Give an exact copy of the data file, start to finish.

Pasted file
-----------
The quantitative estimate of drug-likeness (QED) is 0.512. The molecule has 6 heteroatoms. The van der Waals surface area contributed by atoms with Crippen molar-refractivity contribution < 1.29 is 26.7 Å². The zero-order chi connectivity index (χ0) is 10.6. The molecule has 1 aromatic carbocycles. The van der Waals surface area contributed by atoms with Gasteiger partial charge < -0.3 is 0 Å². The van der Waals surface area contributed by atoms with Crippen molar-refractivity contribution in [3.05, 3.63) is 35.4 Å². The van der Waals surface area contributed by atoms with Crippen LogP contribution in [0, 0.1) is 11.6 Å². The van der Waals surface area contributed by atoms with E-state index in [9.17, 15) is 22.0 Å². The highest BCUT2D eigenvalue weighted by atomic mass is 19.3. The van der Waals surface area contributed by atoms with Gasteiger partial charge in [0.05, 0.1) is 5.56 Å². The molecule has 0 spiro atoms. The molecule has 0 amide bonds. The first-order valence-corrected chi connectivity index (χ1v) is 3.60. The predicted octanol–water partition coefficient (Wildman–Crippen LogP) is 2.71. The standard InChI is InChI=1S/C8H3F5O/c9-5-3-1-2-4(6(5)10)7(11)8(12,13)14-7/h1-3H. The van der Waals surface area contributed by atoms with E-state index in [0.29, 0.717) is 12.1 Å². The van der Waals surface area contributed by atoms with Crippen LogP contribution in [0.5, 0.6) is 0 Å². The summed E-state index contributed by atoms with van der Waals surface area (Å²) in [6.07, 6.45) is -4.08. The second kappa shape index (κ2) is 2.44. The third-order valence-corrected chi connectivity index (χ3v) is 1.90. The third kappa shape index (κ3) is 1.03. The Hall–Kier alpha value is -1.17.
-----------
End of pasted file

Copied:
The quantitative estimate of drug-likeness (QED) is 0.512. The molecule has 6 heteroatoms. The van der Waals surface area contributed by atoms with Crippen molar-refractivity contribution < 1.29 is 26.7 Å². The zero-order chi connectivity index (χ0) is 10.6. The molecule has 1 aromatic carbocycles. The van der Waals surface area contributed by atoms with Gasteiger partial charge < -0.3 is 0 Å². The van der Waals surface area contributed by atoms with Crippen molar-refractivity contribution in [3.05, 3.63) is 35.4 Å². The van der Waals surface area contributed by atoms with Crippen LogP contribution in [0, 0.1) is 11.6 Å². The van der Waals surface area contributed by atoms with E-state index in [9.17, 15) is 22.0 Å². The highest BCUT2D eigenvalue weighted by atomic mass is 19.3. The van der Waals surface area contributed by atoms with Gasteiger partial charge in [0.05, 0.1) is 5.56 Å². The molecule has 0 spiro atoms. The molecule has 0 amide bonds. The first-order valence-corrected chi connectivity index (χ1v) is 3.60. The predicted octanol–water partition coefficient (Wildman–Crippen LogP) is 2.71. The standard InChI is InChI=1S/C8H3F5O/c9-5-3-1-2-4(6(5)10)7(11)8(12,13)14-7/h1-3H. The van der Waals surface area contributed by atoms with E-state index in [0.29, 0.717) is 12.1 Å². The van der Waals surface area contributed by atoms with Crippen LogP contribution in [0.5, 0.6) is 0 Å². The summed E-state index contributed by atoms with van der Waals surface area (Å²) in [6.07, 6.45) is -4.08. The second kappa shape index (κ2) is 2.44. The third-order valence-corrected chi connectivity index (χ3v) is 1.90. The third kappa shape index (κ3) is 1.03. The Hall–Kier alpha value is -1.17.